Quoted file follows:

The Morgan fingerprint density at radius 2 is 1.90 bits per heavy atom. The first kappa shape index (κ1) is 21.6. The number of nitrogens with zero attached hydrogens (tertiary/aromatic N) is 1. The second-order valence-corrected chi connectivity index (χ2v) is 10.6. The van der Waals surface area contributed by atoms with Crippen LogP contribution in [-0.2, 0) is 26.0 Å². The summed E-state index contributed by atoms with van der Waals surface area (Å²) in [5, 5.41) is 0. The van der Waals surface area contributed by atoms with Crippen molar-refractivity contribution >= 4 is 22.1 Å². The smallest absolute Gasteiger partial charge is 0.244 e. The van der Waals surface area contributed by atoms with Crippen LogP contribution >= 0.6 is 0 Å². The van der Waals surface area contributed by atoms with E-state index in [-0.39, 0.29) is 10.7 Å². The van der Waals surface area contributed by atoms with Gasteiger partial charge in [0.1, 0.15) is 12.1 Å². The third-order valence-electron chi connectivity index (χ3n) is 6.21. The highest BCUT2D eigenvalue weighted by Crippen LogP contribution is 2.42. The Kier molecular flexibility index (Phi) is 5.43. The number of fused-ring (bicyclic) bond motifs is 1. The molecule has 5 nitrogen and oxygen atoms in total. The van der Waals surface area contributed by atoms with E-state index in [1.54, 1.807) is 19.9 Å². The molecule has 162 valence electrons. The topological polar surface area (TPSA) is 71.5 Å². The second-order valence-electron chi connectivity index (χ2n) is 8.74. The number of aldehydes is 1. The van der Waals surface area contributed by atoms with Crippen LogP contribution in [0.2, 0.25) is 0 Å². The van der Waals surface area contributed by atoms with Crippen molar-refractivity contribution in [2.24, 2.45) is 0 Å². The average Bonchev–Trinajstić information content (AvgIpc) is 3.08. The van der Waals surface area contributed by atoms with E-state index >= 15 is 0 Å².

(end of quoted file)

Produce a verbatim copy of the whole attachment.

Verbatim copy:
The Morgan fingerprint density at radius 2 is 1.90 bits per heavy atom. The first kappa shape index (κ1) is 21.6. The number of nitrogens with zero attached hydrogens (tertiary/aromatic N) is 1. The second-order valence-corrected chi connectivity index (χ2v) is 10.6. The van der Waals surface area contributed by atoms with Crippen LogP contribution in [-0.2, 0) is 26.0 Å². The summed E-state index contributed by atoms with van der Waals surface area (Å²) in [5, 5.41) is 0. The van der Waals surface area contributed by atoms with Crippen molar-refractivity contribution >= 4 is 22.1 Å². The smallest absolute Gasteiger partial charge is 0.244 e. The van der Waals surface area contributed by atoms with Crippen LogP contribution >= 0.6 is 0 Å². The van der Waals surface area contributed by atoms with E-state index in [-0.39, 0.29) is 10.7 Å². The van der Waals surface area contributed by atoms with Gasteiger partial charge in [0.1, 0.15) is 12.1 Å². The third-order valence-electron chi connectivity index (χ3n) is 6.21. The highest BCUT2D eigenvalue weighted by Crippen LogP contribution is 2.42. The Kier molecular flexibility index (Phi) is 5.43. The number of fused-ring (bicyclic) bond motifs is 1. The molecule has 5 nitrogen and oxygen atoms in total. The van der Waals surface area contributed by atoms with E-state index in [1.54, 1.807) is 19.9 Å². The molecule has 162 valence electrons. The topological polar surface area (TPSA) is 71.5 Å². The second-order valence-electron chi connectivity index (χ2n) is 8.74. The number of aldehydes is 1. The van der Waals surface area contributed by atoms with Crippen LogP contribution in [0.2, 0.25) is 0 Å². The van der Waals surface area contributed by atoms with Crippen molar-refractivity contribution in [2.24, 2.45) is 0 Å². The average Bonchev–Trinajstić information content (AvgIpc) is 3.08. The van der Waals surface area contributed by atoms with E-state index >= 15 is 0 Å².